- Balancing new assessment systems within a state
In 2002, the CCSSO Comprehensive Assessment Systems (CAS) for Title I State Collaborative on Assessment and Student Standards (SCASS) developed the Handbook for Professional Development in Assessment Literacy (PDAL). The PDAL was intended to provide a resource to states in their work with policy makers, practitioners, and the lay public to inform them about the purposes of assessment and importance of an aligned assessment system to the overall educational system. The proposed presentation will highlight the 2012-2013 changes to the PDAL – reflecting the transition to new assessment system requirements for the Common Core State Standards (CCSS).
In 2010, the CCSS for mathematics and English language arts were released. The overarching goal of the CCSS, which articulate the CCRS through grade-level expectations, is to provide a pathway that will ultimately raise the performance and achievement of all students in the U.S. in order to prepare these students to be globally competitive for schooling and career opportunities. Since the release of the standards, almost all states have adopted the CCSS with some of these states also adopting the CCRS.
The challenge now is the development of comprehensive assessments, including state, district and teacher developed, that measure student achievement based on instruction around these CCSS and to ensure that such assessments reflect the academic rigor and career relevance that connects the CCSS to the CCRS. All adopting states have joined one or more of the federally funded assessment consortia focused on the development of national assessments aligned to the CCSS: the Partnership for Assessment of Readiness for College and Careers (PARCC) or the Smarter Balanced Assessment Consortium (SBAC),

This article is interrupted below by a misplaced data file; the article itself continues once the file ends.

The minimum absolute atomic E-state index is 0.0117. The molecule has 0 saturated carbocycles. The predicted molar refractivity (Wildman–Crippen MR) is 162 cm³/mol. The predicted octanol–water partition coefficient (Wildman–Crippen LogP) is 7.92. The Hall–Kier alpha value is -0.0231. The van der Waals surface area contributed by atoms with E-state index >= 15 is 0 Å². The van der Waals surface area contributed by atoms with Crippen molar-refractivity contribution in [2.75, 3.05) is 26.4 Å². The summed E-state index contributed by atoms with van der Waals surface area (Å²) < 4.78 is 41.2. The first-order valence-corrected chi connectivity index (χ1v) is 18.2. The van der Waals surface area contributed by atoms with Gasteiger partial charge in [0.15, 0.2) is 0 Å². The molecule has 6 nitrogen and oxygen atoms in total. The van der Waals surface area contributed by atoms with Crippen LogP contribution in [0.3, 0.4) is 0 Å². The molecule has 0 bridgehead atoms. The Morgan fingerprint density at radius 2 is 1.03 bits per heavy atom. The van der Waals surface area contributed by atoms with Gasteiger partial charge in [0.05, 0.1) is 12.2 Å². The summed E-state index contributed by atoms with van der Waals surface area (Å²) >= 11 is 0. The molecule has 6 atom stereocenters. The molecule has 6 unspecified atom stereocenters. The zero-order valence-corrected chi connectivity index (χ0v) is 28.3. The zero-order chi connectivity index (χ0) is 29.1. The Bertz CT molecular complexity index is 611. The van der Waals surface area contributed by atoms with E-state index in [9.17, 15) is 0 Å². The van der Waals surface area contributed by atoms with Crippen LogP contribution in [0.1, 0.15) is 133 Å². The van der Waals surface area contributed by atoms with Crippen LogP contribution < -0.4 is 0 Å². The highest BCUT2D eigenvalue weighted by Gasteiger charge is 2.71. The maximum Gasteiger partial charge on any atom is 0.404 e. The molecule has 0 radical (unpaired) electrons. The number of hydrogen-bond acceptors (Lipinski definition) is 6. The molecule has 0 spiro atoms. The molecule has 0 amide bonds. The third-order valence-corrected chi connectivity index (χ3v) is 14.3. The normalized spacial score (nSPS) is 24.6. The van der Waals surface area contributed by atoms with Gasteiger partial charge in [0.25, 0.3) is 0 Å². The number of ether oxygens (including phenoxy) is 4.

The PARCC and SBAC differ from the traditional pencil and paper format of previous large-scale summative assessments by using online administration via computerized assessment systems. It is anticipated that a large majority of the states will implement one of these two assessment systems, although some states have elected to develop their own stand-alone systems based on the CCSS.
In addition, many states, the District of Columbia, and several U.S. territories are participating in two alternate assessment consortia to “design a new generation of assessments for students with the most significant cognitive impairments.” These two consortia representing the 1% of students who have such impairments are the Dynamic Learning Maps (DLM) Consortium and the National Center and State Collaborative (NCSC).
A fifth consortium sponsored by the Wisconsin Department of Public Instruction, in collaboration with the World-Class Instructional Design and Assessment (WIDA) Consortium, is developing next-generation assessments of English proficiency. The new system is called Assessment Services Supporting ELs through Technology Systems (ASSETS).
Accomplishing total system alignment of these new assessments with district and teacher assessments as well as with the goals of college and career readiness requires that states address the components of the system that support the development and maintenance of a comprehensive assessment system. The goal of such alignment is to fold various forms of assessments—summative and interim (including formative and benchmark assessments)—into a comprehensive system that interlinks curriculum, instruction, and assessment, making a comprehensively aligned system.
The presentation will describe the PDAL revisions and how the assessments emerging since the original 2001publication can create a balanced assessment system to support an aligned educational system. Also included will be discussion of the technical quality of assessments, how the technical quality affects the use of the assessments, and proper reporting and use of the information resulting from assessment practices. This presentation will address the Balancing New Assessments within a State Strand.